The Little Drummer Boy and the Carol of the Coyotes

This cold, wet night is better suited for October than December; Halloween instead of Christmas.
But there can be no doubt. This is Christmas Eve, incontrovertibly the night when Christians the world over celebrate the birth of Jesus of Nazareth, the foundation stone of their entire belief system.

Perhaps that is why people like me find ourselves so baffled on December 24th. Christmas is a holiday rooted deeply in belief, both individual and cultural.

As a child, I believed. 

Christmas was a time of magic and wonder, and Christmas Eve was the night when all the small magics of childhood come together in a breathless kind of anticipation. Will Santa come? Will I get that doll/game/book/toy I asked for? Or does he know about the time I locked my three-year-old brother in the bathroom with the tub running. I’m sure Mom told him about that. She never forgets anything. As a result, Santa Claus doesn’t either.

Was there anything ever so delicious as slipping in between cool sheets with the heaviness of blankets and comforter, determined to stay awake so you could hear the hooves of the reindeer as Santa landed on the roof? How one moment, you were straining to hear Santa’s arrival and the next you were opening your eyes and finding that somehow, incredibly, it was Christmas morning?

But those are the happenings of childhood, when everything was possible.

As adults, that magic is lost.

For a decade, I didn’t have Christmases with my family. Any of my family. I created Christmas for my friends whose families had disowned them. The gay community was at its craziest, most frenzied pace during the 1990s. Especially around the holidays. We drank and danced and dared each other to think longingly of the Christmases of our childhood, and tried to create our own magic without the fallacy of Santa Claus and the unforgiving families we'd left behind. I wasn’t gay, but they didn’t care. I invited them all to my table—young and old, well and sick, forgotten and forbidden, and we created our own family.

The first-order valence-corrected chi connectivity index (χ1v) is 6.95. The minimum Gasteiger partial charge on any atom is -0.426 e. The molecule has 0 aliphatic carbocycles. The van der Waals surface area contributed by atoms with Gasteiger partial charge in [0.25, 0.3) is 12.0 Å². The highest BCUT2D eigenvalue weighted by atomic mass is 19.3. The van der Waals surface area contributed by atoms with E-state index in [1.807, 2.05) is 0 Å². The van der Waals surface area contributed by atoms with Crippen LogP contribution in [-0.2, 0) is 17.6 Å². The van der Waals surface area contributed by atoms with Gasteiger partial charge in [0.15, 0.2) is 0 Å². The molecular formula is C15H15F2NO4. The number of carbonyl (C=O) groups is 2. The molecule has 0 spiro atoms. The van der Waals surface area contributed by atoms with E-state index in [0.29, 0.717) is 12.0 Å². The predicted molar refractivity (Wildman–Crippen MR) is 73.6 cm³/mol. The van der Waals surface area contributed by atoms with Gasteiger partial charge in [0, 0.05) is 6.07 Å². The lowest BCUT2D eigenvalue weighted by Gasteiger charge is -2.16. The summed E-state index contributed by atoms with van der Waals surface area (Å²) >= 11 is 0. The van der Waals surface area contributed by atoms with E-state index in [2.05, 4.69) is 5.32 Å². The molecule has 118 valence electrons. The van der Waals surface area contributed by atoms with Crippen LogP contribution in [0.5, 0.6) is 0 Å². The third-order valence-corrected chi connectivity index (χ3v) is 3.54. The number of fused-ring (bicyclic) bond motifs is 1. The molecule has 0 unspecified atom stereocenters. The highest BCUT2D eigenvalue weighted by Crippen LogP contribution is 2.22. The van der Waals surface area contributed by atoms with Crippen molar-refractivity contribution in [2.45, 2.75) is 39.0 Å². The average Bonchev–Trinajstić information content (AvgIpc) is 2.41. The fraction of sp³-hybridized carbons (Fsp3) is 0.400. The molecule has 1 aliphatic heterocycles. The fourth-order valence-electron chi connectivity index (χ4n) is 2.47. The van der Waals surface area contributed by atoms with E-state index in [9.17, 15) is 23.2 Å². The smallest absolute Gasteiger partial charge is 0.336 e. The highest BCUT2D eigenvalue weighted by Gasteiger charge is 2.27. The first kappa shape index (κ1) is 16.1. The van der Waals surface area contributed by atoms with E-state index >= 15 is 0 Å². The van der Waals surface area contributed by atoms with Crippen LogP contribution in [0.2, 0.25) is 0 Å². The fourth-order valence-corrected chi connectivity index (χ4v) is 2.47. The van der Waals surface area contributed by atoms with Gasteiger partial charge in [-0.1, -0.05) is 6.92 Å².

A family for a day.

But that family, like the first, has fallen into the past.

Now I stand alone on the back deck, while behind me my family sleeps. My husband, secure in the home of his parents, sleeps soundly in our bed. But I can’t. My father is eight hours to the south; my oldest daughter eight hours to the east; my youngest daughter half an hour and a world of anger away. My children now have children, and they already sleep—seven little souls worn out with their own effort to stay awake for Santa. Seven little souls secure in the belief that on Christmas Eve, magic happens. My daughters are busily being Santa, arranging gifts under the tree and anticipating the morning madness.

The simple drama of Christmas, enacted by players who know their roles in the world of that personal and distinctly unique thrill of the holiday. 

And yet...

I once again find myself alone on Christmas Eve, but I don’t mind this aloneness as once I did.

The night is wild and wet, the wind whistling through branches stripped bare from a sudden and violent slide into autumn, and now face the winter with stoic desperation. The air stings against my skin, softly singing a susurrus of sovereign solitude. But I hear another song, a song I've rarely witnessed. I hurry to the rail of the deck in the corner nearest the forest, and I wait in silence for the song to begin once more. 

And it does.